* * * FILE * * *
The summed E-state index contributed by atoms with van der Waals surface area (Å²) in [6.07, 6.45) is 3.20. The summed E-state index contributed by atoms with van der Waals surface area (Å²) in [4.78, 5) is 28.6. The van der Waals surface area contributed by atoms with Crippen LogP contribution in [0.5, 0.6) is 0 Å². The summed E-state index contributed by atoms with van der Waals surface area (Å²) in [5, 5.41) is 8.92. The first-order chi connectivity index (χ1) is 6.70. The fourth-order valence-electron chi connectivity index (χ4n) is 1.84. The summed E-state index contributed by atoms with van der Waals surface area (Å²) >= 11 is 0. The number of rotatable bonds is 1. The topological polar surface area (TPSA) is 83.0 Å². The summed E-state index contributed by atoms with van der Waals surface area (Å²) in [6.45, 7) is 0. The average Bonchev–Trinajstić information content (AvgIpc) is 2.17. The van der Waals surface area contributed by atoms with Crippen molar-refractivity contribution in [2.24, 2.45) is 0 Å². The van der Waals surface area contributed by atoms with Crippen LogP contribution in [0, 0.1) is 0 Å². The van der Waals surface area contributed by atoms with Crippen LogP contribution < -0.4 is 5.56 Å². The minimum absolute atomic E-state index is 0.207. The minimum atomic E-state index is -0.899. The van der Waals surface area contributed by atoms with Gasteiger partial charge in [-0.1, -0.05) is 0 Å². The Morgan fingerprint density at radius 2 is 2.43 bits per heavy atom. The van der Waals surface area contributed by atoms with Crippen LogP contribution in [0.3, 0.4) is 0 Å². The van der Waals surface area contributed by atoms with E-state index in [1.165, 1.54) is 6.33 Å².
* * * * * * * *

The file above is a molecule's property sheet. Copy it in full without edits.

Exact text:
The summed E-state index contributed by atoms with van der Waals surface area (Å²) in [6.07, 6.45) is 3.20. The summed E-state index contributed by atoms with van der Waals surface area (Å²) in [4.78, 5) is 28.6. The van der Waals surface area contributed by atoms with Crippen LogP contribution in [0.5, 0.6) is 0 Å². The summed E-state index contributed by atoms with van der Waals surface area (Å²) in [5, 5.41) is 8.92. The first-order chi connectivity index (χ1) is 6.70. The fourth-order valence-electron chi connectivity index (χ4n) is 1.84. The summed E-state index contributed by atoms with van der Waals surface area (Å²) >= 11 is 0. The number of rotatable bonds is 1. The topological polar surface area (TPSA) is 83.0 Å². The summed E-state index contributed by atoms with van der Waals surface area (Å²) in [6.45, 7) is 0. The average Bonchev–Trinajstić information content (AvgIpc) is 2.17. The van der Waals surface area contributed by atoms with Crippen molar-refractivity contribution in [2.24, 2.45) is 0 Å². The van der Waals surface area contributed by atoms with Crippen LogP contribution in [0, 0.1) is 0 Å². The van der Waals surface area contributed by atoms with Crippen LogP contribution < -0.4 is 5.56 Å². The minimum absolute atomic E-state index is 0.207. The minimum atomic E-state index is -0.899. The van der Waals surface area contributed by atoms with Gasteiger partial charge in [-0.1, -0.05) is 0 Å². The Morgan fingerprint density at radius 2 is 2.43 bits per heavy atom. The van der Waals surface area contributed by atoms with Crippen LogP contribution in [0.3, 0.4) is 0 Å². The van der Waals surface area contributed by atoms with E-state index in [1.165, 1.54) is 6.33 Å².